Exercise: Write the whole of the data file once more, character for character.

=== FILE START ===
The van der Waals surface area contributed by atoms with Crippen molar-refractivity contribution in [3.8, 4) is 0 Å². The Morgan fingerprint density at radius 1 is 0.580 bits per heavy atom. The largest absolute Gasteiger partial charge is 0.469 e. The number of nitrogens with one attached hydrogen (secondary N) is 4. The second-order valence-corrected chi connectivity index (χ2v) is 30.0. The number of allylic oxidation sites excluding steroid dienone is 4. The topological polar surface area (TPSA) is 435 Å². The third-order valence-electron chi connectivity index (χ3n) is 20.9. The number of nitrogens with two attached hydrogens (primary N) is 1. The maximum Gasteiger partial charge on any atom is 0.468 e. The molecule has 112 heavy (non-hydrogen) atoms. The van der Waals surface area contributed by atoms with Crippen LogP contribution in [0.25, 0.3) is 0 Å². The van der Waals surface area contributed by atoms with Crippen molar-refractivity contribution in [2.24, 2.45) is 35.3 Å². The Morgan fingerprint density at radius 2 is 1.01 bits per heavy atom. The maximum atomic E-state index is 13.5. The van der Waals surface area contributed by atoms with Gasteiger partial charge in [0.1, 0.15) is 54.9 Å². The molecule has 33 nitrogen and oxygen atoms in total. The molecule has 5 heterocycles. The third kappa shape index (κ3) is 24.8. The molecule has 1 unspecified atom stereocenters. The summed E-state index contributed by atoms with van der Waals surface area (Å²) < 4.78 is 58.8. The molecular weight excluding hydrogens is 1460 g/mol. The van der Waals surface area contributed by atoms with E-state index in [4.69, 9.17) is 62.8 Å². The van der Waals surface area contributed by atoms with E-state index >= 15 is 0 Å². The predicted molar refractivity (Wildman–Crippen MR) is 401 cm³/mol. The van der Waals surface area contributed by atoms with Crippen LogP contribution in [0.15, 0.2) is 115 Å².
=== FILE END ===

The van der Waals surface area contributed by atoms with Crippen molar-refractivity contribution in [3.8, 4) is 0 Å². The Morgan fingerprint density at radius 1 is 0.580 bits per heavy atom. The largest absolute Gasteiger partial charge is 0.469 e. The number of nitrogens with one attached hydrogen (secondary N) is 4. The second-order valence-corrected chi connectivity index (χ2v) is 30.0. The number of allylic oxidation sites excluding steroid dienone is 4. The topological polar surface area (TPSA) is 435 Å². The third-order valence-electron chi connectivity index (χ3n) is 20.9. The number of nitrogens with two attached hydrogens (primary N) is 1. The maximum Gasteiger partial charge on any atom is 0.468 e. The molecule has 112 heavy (non-hydrogen) atoms. The van der Waals surface area contributed by atoms with Crippen LogP contribution in [0.25, 0.3) is 0 Å². The van der Waals surface area contributed by atoms with Crippen molar-refractivity contribution in [2.24, 2.45) is 35.3 Å². The Morgan fingerprint density at radius 2 is 1.01 bits per heavy atom. The maximum atomic E-state index is 13.5. The van der Waals surface area contributed by atoms with Gasteiger partial charge in [0.1, 0.15) is 54.9 Å². The molecule has 33 nitrogen and oxygen atoms in total. The molecule has 5 heterocycles. The third kappa shape index (κ3) is 24.8. The molecule has 1 unspecified atom stereocenters. The summed E-state index contributed by atoms with van der Waals surface area (Å²) < 4.78 is 58.8. The molecular weight excluding hydrogens is 1460 g/mol. The van der Waals surface area contributed by atoms with E-state index in [4.69, 9.17) is 62.8 Å². The van der Waals surface area contributed by atoms with E-state index >= 15 is 0 Å². The predicted molar refractivity (Wildman–Crippen MR) is 401 cm³/mol. The van der Waals surface area contributed by atoms with Crippen LogP contribution in [0.15, 0.2) is 115 Å².